At age 12, in 1960, Dully received a transorbital or ice pick lobotomy from Dr. Walter Freeman, who invented the procedure, making Dully an unfortunate statistic in medical history—the youngest of the more than 10,000 patients who Freeman lobotomized to cure their supposed mental illness. In this brutally honest memoir, Dully, writing with Fleming (The Ivory Coast), describes how he set out 40 years later to find out why he was lobotomized, since he did not exhibit any signs of mental instability at the time, and why, postoperation, he was bounced between various institutions and then slowly fell into a life of drug and alcohol abuse. His journey—first described in a National Public Radio feature in 2005—finds Dully discovering how deeply he was the victim of an unstable stepmother who systematically abused him and who then convinced his distant father that a lobotomy was the answer to Dully's acting out against her psychic torture. He also investigates the strange career of Freeman—who wasn't a licensed psychiatrist—including early acclaim by the New York Times and cross-country trips hawking the operation from his Lobotomobile. But what is truly stunning is Dully's description of how he gained strength and a sense of self-worth by understanding how both Freeman and his stepmother were victims of their own family tragedies, and how he managed to somehow forgive them for the wreckage they caused in his life. (Sept.)
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"The lobotomy, although terrible, was not the greatest injury done to him. His greatest misfortune, as his own testimony makes clear, was being raised by parents who could not give him love. The lobotomy, he writes, made him feel like a Frankenstein monster. But that's not quite right. By the age of 12 he already felt that way. It's this that makes My Lobotomy one of the saddest stories you'll ever read."
—William Grimes, The New York Times
"Dully's tale is a heartbreakingly sad story of a life seriously, tragically interrupted. All Howard Dully wanted was to be normal. His entire life has been a search for normality. He did what he had to do to survive. This book is his legacy, and it is a powerful one."
—San Francisco Chronicle
"In My Lobotomy Howard Dully tells more of the story that so many found gripping in a National Public Radio broadcast: how his stepmother joined with a doctor willing to slice into his brain with “ice picks” when he was all of 12 years old."
—New York Daily News
"[Dully's] memoir is vital and almost too disturbing to bear-a piece of recent history that reads like science fiction… Dully, the only patient to ever request his file, speaks eloquently. It’s a voice to crash a server, and to break your heart.”
—Cleveland Plain Dealer
"The value of the book is in the indomitable spirit Dully displays throughout his grueling saga…By coming to grips with his past and shining a light into the dark corners of his medical records, Dully shows that regardless of what happened to his brain, his heart and soul are ferociously strong.”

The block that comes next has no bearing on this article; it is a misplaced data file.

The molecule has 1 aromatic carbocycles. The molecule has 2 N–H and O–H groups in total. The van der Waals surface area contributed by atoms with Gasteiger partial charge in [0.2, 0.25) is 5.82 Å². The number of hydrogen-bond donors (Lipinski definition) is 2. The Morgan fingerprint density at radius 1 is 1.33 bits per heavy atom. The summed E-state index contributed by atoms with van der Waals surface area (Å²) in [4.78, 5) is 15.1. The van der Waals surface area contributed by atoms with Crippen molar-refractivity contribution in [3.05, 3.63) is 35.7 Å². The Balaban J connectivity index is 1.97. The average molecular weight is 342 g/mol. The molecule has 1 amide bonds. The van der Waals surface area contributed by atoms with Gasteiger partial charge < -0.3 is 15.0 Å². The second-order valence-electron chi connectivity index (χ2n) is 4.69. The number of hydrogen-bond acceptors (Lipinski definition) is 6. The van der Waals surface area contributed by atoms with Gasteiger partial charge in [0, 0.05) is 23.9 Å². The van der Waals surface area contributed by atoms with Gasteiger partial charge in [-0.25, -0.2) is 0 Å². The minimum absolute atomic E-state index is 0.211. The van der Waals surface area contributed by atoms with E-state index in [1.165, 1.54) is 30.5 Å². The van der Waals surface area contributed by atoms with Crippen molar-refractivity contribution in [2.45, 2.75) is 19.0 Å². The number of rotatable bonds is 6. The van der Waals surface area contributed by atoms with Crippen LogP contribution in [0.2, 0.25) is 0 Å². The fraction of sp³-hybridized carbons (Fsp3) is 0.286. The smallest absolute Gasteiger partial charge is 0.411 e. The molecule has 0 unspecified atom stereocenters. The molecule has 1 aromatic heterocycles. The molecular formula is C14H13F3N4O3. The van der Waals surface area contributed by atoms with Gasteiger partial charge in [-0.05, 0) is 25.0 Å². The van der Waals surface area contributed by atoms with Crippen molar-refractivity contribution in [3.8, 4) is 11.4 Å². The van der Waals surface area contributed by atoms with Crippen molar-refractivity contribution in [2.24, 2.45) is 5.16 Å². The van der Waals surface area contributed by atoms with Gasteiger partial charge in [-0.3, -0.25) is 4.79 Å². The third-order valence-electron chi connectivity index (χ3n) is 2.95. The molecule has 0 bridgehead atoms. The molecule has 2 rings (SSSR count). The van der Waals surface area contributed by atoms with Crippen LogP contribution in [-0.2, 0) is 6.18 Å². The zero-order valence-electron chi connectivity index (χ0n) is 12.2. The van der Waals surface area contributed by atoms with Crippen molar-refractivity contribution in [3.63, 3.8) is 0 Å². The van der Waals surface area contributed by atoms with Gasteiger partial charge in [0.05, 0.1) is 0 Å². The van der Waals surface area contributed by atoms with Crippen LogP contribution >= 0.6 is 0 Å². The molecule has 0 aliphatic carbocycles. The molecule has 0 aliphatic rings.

"Plain-spoken, heart wrenching memoir ..."
—San Jose Mercury News
"Gut-wrenching memoir by a man who was lobotomized at the age of 12.
Assisted by journalist/novelist Fleming (After Havana, 2003, etc.), Dully recounts a family
tragedy whose Sophoclean proportions he could only sketch in his powerful 2005 broadcast on NPR’s
All Things Considered.
“In 1960,” he writes, “I was given a transorbital, or ‘ice pick’ lobotomy. My stepmother arranged it. My father agreed to it. Dr. Walter Freeman, the father of the American lobotomy, told me he was going to do some ‘tests.’ It took ten minutes and cost two hundred dollars.” Fellow doctors called Freeman’s technique barbaric: an ice pick—like instrument was inserted about three inches into each eye socket and twirled to sever connections from the frontal lobe to the rest of the brain. The procedure was intended to help curb a variety of psychoses by muting emotional responses, but sometimes it irreversibly reduced patients to a childlike state or (in 15% of the operations Freeman performed) killed them outright. Dully’s ten-minute “test” did neither, but in some ways it had a far crueler result, since it didn’t end the unruly behavior that had set his stepmother against him to begin with.
“I spent the next forty years in and out of insane asylums, jails, and halfway houses,” he tells us. “I was homeless, alcoholic, and drug-addicted. I was lost.” From all accounts, there was no excuse for the lobotomy. Dully had never been “crazy,” and his (not very) bad behavior sounds like the typical acting-up of a child in desperate need of affection. His stepmother responded with unrelenting abuse and neglect, his father allowed her to demonize his son and never admitted his complicity in the lobotomy; Freeman capitalized on their monumental dysfunction. It’s a tale of epic horror, and while Dully’s courage in telling it inspires awe, readers are left to speculate about what drove supposedly responsible adults to such unconscionable acts.
A profoundly disturbing survivor’s tale."
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